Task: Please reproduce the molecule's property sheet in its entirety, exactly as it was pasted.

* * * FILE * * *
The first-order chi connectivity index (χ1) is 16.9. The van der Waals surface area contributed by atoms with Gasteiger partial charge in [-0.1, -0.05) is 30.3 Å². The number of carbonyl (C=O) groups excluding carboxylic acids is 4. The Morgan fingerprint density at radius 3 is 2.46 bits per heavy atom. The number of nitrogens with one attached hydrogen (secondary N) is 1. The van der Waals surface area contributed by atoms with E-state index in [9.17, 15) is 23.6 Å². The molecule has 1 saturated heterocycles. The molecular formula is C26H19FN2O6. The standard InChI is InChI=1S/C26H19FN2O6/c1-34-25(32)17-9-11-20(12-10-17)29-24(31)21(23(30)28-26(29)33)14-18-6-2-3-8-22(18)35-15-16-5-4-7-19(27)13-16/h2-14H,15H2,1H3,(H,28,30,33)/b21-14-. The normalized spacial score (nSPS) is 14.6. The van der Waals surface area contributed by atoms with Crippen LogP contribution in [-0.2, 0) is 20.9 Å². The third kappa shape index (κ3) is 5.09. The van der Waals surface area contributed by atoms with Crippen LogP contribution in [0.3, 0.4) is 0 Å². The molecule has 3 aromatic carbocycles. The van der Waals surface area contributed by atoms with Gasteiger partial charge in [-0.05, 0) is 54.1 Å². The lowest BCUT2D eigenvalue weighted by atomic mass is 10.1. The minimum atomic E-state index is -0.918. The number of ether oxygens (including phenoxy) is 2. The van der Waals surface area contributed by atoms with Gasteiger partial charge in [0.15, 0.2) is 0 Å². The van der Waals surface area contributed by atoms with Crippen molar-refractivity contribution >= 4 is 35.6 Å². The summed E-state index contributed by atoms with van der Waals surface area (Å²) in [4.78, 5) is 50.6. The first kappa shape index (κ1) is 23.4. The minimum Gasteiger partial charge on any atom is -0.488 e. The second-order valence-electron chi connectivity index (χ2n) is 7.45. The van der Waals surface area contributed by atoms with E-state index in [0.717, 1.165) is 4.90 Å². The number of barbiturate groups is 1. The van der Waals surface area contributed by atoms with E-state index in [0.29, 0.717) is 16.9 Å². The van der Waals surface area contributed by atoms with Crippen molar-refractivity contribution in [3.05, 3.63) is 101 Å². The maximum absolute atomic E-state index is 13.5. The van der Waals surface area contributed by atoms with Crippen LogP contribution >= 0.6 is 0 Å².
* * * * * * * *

The first-order chi connectivity index (χ1) is 16.9. The van der Waals surface area contributed by atoms with Gasteiger partial charge in [-0.1, -0.05) is 30.3 Å². The number of carbonyl (C=O) groups excluding carboxylic acids is 4. The Morgan fingerprint density at radius 3 is 2.46 bits per heavy atom. The number of nitrogens with one attached hydrogen (secondary N) is 1. The van der Waals surface area contributed by atoms with E-state index in [9.17, 15) is 23.6 Å². The molecule has 1 saturated heterocycles. The molecular formula is C26H19FN2O6. The standard InChI is InChI=1S/C26H19FN2O6/c1-34-25(32)17-9-11-20(12-10-17)29-24(31)21(23(30)28-26(29)33)14-18-6-2-3-8-22(18)35-15-16-5-4-7-19(27)13-16/h2-14H,15H2,1H3,(H,28,30,33)/b21-14-. The normalized spacial score (nSPS) is 14.6. The van der Waals surface area contributed by atoms with Crippen LogP contribution in [-0.2, 0) is 20.9 Å². The third kappa shape index (κ3) is 5.09. The van der Waals surface area contributed by atoms with Crippen LogP contribution in [0.3, 0.4) is 0 Å². The molecule has 3 aromatic carbocycles. The van der Waals surface area contributed by atoms with Gasteiger partial charge in [-0.05, 0) is 54.1 Å². The lowest BCUT2D eigenvalue weighted by atomic mass is 10.1. The minimum atomic E-state index is -0.918. The number of ether oxygens (including phenoxy) is 2. The van der Waals surface area contributed by atoms with Gasteiger partial charge in [0.15, 0.2) is 0 Å². The van der Waals surface area contributed by atoms with Crippen molar-refractivity contribution >= 4 is 35.6 Å². The summed E-state index contributed by atoms with van der Waals surface area (Å²) in [4.78, 5) is 50.6. The first kappa shape index (κ1) is 23.4. The minimum Gasteiger partial charge on any atom is -0.488 e. The second-order valence-electron chi connectivity index (χ2n) is 7.45. The van der Waals surface area contributed by atoms with E-state index in [0.717, 1.165) is 4.90 Å². The number of barbiturate groups is 1. The van der Waals surface area contributed by atoms with E-state index in [0.29, 0.717) is 16.9 Å². The van der Waals surface area contributed by atoms with Crippen molar-refractivity contribution in [3.05, 3.63) is 101 Å². The maximum absolute atomic E-state index is 13.5. The van der Waals surface area contributed by atoms with Crippen LogP contribution >= 0.6 is 0 Å².